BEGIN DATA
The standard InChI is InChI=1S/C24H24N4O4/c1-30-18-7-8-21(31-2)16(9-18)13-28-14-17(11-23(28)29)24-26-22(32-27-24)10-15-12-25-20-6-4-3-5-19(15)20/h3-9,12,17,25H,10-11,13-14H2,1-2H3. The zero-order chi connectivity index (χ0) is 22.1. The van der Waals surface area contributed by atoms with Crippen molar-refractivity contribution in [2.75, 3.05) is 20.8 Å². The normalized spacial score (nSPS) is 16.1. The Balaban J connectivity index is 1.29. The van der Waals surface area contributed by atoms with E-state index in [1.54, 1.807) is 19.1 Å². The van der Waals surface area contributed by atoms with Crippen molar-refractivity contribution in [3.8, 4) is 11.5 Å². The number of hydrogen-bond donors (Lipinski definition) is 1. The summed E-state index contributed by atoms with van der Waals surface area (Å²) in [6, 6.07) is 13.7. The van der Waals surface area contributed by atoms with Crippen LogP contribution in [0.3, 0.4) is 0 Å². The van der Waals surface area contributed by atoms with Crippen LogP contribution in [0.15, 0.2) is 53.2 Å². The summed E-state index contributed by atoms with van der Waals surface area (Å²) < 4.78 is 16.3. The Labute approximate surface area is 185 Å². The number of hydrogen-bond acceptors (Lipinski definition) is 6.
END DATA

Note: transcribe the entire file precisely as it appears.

The standard InChI is InChI=1S/C24H24N4O4/c1-30-18-7-8-21(31-2)16(9-18)13-28-14-17(11-23(28)29)24-26-22(32-27-24)10-15-12-25-20-6-4-3-5-19(15)20/h3-9,12,17,25H,10-11,13-14H2,1-2H3. The zero-order chi connectivity index (χ0) is 22.1. The van der Waals surface area contributed by atoms with Crippen molar-refractivity contribution in [2.75, 3.05) is 20.8 Å². The normalized spacial score (nSPS) is 16.1. The Balaban J connectivity index is 1.29. The van der Waals surface area contributed by atoms with E-state index in [1.54, 1.807) is 19.1 Å². The van der Waals surface area contributed by atoms with Crippen molar-refractivity contribution in [3.8, 4) is 11.5 Å². The number of hydrogen-bond donors (Lipinski definition) is 1. The summed E-state index contributed by atoms with van der Waals surface area (Å²) in [6, 6.07) is 13.7. The van der Waals surface area contributed by atoms with Crippen LogP contribution in [0.3, 0.4) is 0 Å². The van der Waals surface area contributed by atoms with Crippen LogP contribution in [0.15, 0.2) is 53.2 Å². The summed E-state index contributed by atoms with van der Waals surface area (Å²) < 4.78 is 16.3. The Labute approximate surface area is 185 Å². The number of hydrogen-bond acceptors (Lipinski definition) is 6.